What’s Up With WhatsApp and Workplace?

What’s Up With WhatsApp and Workplace?

Why Deskless Workers Need Better Internal Comms Solutions

The historic Facebook outage on Monday, October 4th really got us thinking. Becoming known as an effective “snow day”, this was every internal communicator’s nightmare scenario. What if a critical message needed to be sent out to all teams via Workplace from Facebook? What about the frontline teams that don’t have any comms channels and, therefore, rely on WhatsApp to reach their teams? How did that impact their shifts? What did that one day of down comms do to the business? It gave us a lot to think about. But what stood out to us wasn’t just that channel reliability is important—because of course it is—but why are so many teams relying on these tools in the first place?

In this blog, we’re going to break down why we think using WhatsApp or Workplace aren’t a reliability issue, but a strategic misstep.

 

What’s Up with WhatsApp?

We saw tweets on the day of the outage from NHS managers who had no way to reach their teams. And that’s a terrifying thought, isn’t it? That people working in healthcare might not have a way to communicate with their teams. We can only imagine how dangerous this could be in logistics or manufacturing where compliance with safety literally saves lives.

But, why are those line managers using WhatsApp in the first place? It’s possible that some companies selected that tool intentionally for the frontline, but we know that the reality is that it’s probably Shadow IT. This is basically when individuals go rogue in the organization and seek out the tools they need when they aren’t provided. And this is often a big cybersecurity risk since it’s not approved or monitored by IT.

But, of course, there are strategic issues with allowing teams to rely on tools like this:

  • Internal Comms has no control. If your teams really are going rogue, then you likely don’t see what’s being shared, can’t measure the impact, and can’t share your own messages, which often are priority.
  • It’s risky business. We know that some organizations are worried about employees even being able to comment on posts because they’re worried about inappropriate behavior (which FYI, we’ve never seen an employee misuse this power). But communication happening peer-to-peer on an external system makes it impossible to keep an eye on your teams. And we know that people are much more likely to be on good behavior when they know everyone is watching than they might be in a one-to-one chat, raising your risk.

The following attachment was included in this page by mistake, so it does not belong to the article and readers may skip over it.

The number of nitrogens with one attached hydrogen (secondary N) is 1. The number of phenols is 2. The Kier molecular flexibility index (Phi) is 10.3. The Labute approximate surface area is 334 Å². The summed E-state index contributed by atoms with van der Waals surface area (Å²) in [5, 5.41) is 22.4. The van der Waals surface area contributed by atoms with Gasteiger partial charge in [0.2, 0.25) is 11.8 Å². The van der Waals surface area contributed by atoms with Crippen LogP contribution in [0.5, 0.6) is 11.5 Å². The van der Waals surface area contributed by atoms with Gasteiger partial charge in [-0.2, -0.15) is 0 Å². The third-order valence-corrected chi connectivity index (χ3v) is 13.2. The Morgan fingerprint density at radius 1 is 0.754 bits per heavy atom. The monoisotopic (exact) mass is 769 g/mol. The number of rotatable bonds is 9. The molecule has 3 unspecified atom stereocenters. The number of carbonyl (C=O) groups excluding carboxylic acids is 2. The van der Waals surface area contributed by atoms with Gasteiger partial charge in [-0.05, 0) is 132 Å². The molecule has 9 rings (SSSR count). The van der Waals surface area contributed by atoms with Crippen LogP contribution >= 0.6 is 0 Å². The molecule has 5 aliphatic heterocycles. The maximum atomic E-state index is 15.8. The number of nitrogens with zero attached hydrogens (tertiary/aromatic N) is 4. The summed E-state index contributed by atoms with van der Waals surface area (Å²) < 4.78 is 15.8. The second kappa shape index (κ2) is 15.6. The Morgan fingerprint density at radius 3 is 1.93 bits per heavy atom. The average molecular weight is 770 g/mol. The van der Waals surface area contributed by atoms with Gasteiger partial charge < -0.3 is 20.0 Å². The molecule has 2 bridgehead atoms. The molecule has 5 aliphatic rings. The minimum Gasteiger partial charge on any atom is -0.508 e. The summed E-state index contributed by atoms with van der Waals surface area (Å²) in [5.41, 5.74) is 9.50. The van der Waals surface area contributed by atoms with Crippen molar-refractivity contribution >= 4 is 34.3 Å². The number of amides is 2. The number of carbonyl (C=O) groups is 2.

• It creates micro-cultures. If your field teams are communicating separately and independently from the organization, it’s a lot harder to get everyone singing the same tune and feeling a connection to the larger company.

There are many other reasons why reliance on WhatsApp can be problematic for your business. But these are some of the big reasons why you might want to find a better solution. 

 

What’s Wrong With Workplace?

Workplace from Facebook does have a lot of functionality, but we wonder if it’s the right functionality for deskless teams. Sometimes too many bells and whistles makes it harder for workers who need to find things fast, like a nurse who barely has time to check his phone during her shift or a dock worker who only has time on her break to see the latest updates.

A big draw of Workplace for some people is the chat functionality. But the reality is that this can come with some risk and the use-case for chat during a shift is actually pretty negligible in healthcare, logistics, and manufacturing. Since these teams are all working together on shift, they don’t have the same need as a hybrid, remote, or office-based worker to use chat for collaboration. If anything, it can actually be a dangerous distraction.

They also boast live video broadcasting. But what about people on third shift that are sleeping when that goes out?

And integrations with the drive or dropbox. But your frontline teams don’t have access to those systems.

And then there are a variety of newsfeeds and groups and chat rooms and…

What frontline worker really has the time for that? Workplace From Facebook really seems to be a tool designed for a deskbound or remote worker. And that’s totally fine. People were all excited for “internal social media” when really deskless workers need easy, direct access to the messages and resources they need right now. Engagement is great, but not if you can’t activate your employees and help them do their jobs safely first. 

 

The Tools You Use Matter

We’re not saying that there isn’t a time and a place for these tools. There totally is. But choosing the right channels is of paramount importance. Really think about the features and functionality that your teams need or will need. Think about what it’s like to be working third shift or on a long twelve-hour stint at the hospital—what does that employee need? Our guess is that a lot of tools, not just WhatsApp and Workplace, might not check all the boxes as well as you think.

 

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